Detachment as it relates to daily practice is probably one of the most misunderstood aspects of zen discipline. People often ask, “if my goal is to reach a state of detachment, then why wouldn’t I just go hide in a cave somewhere?” After all, isn’t the lazy pot-head or drunkard on the side of the road detached? Isn’t the lazy mother who cares nothing for her children detached? Indeed, detachment is translated as disengagement or disinterest by some dictionaries, which leads people to believe that to practice this “detachment” means to be useless or lazy.
Unfortunately, this misunderstanding of detachment in zen stems from a lack of a better word in English. A better way of describing detachment in zen practice is, “a detachment from outcomes in a state of positive being.” In fact, detachment is a key aspect in success and abundance. This was understood by Jesus, and is a common characteristic of some of the most successful people you may encounter. To experience and enjoy a life of abundance, you must learn detachment from outcomes.
“Give and gifts will be given to you; a good measure, packed together, shaken down, and overflowing, will be poured into your lap.” (Luke 6:38)
Attachment to outcomes is the enemy of abundance and success. Many people want to achieve a state of success in whatever social or subjective game they may play, but are sabotaged and rendered inept by their intense attachment to outcomes.
Let’s take a woman who has a lifelong dream to own her own business grooming animals. She talks about it with friends, and says to her husband, “if only I could start that pet-grooming business I would be really happy!” She continues to go about this charade for years and years, making little steps here and there, but never really does anything.
Practical and logistical considerations aside, what is preventing her from making her dream a reality is not “detachment” but in fact, “attachment to outcomes.” The fear of the eventual outcome is so debilitating, that she is incapable of focusing her energy in a positive direction to reach her goal.
One thing I have noticed about the successful people I have met along the way is that they put forth a great deal of energy to reach their goals, but when you ask them what will they do if they fail, they have a positive and detached attitude. They say, “oh well, it isn’t the end of the world, at least we gave it a shot.”
This is the essence of the healthy detachment that zen practice helps us nurture.
Abundance, as Jesus taught, is a state of positive being. If you give forth in abundance, whether it be attention, interest, work, money, or even a smile, it will come back to you. This also applies to the directed and focused energy toward your goals and outcomes. The more sustained positive energy you can give, the more abundance and success you will receive! However, if you are too attached to the outcome, you will find that it stifles you and sabotages your efforts.
There was once a big contract that we were trying to win for my web development company. It was a lucrative deal, we needed the money badly and I was very nervous about meeting with them. I could not stop thinking about the outcome: I was obsessed with saying the wrong thing, saying too much, bidding too high, not providing the right solutions — in short, I was VERY attached to the outcomes.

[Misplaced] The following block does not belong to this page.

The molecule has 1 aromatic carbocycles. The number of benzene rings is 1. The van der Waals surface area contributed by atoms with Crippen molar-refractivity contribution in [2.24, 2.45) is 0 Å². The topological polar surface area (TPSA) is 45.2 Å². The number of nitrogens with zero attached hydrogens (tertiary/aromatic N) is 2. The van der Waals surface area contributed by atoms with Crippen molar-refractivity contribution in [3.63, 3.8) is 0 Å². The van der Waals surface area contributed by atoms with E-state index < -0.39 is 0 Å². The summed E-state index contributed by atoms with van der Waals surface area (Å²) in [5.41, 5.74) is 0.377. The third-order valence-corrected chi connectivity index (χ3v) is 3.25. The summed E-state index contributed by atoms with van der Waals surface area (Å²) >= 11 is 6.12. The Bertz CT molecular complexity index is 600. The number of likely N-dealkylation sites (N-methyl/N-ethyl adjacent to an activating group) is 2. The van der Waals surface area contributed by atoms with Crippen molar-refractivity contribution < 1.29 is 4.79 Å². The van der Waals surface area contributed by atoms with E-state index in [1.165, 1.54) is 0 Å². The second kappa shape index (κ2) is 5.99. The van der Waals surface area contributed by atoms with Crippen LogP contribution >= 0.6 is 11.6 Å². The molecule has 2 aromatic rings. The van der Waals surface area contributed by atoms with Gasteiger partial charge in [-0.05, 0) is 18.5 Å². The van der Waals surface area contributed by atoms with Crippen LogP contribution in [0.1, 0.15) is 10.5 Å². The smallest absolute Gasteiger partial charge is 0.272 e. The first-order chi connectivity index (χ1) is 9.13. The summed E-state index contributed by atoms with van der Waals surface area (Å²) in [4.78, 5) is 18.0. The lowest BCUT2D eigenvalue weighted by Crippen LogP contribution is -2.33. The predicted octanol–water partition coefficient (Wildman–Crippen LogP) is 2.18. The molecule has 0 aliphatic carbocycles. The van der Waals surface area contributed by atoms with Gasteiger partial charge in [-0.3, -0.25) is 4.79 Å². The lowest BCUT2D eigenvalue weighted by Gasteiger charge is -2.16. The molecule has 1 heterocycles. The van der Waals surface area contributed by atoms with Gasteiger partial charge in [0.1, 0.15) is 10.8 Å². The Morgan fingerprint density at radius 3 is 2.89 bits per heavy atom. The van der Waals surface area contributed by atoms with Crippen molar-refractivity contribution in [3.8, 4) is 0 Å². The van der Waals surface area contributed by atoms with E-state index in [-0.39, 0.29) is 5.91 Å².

My partner, who is older and more experienced, with years of sales under his belt could tell that I was nervous. Before we went in to the meeting he said, “you can’t go into a negotiation wanting it too badly. You have to put it in God’s hands and let Him take care of it. If we don’t get it: no big deal, it’s just another day at the beach.”
I took his advice to heart and remembered my insights from zen practice. We walked into the conference room and I remembered my “center” from meditation practice. I detached myself from the outcome and my fears faded. I thought about the people I love and the great abundance and joy throughout my life. We proceeded to consult with a very rich and powerful group of people. My ease and relaxed energy must have given them them the impression of confidence. We already had everything we needed, we had gifts of abundance, and they were willing to and eager to pass more where that came from.
These people were not intimidating, they were interesting and beautiful. We shared positive energy and we all walked away from the deal with greater abundance!
Years later, I see this element in business dealings again and again. The party who is too attached to the outcome is not only unable to make the right decisions, but is unable share their wealth and opportunities with others, which is a critical part of business on both sides of the table: you must be willing to give in order to receive. When a business deal gets caught up on principles or minutiae that have no real bearing on the big picture, then there are problems. I am always willing to concede things when necessary, but at the same time, I am never so attached to the outcomes that I am afraid to walk away and pass.
Business aside, this applies to just about every aspect of life I can think of. And as you can see, is completely compatible with hard work and a goal-oriented life.
When the Buddha was asked why he bothered to come back to be with others after he reached enlightenment, he said that the game of life brought him great joy. The only way you can truly enjoy the game of life, and succeed is when you don’t become to attached to the outcomes.
After all, it’s just another day at the beach!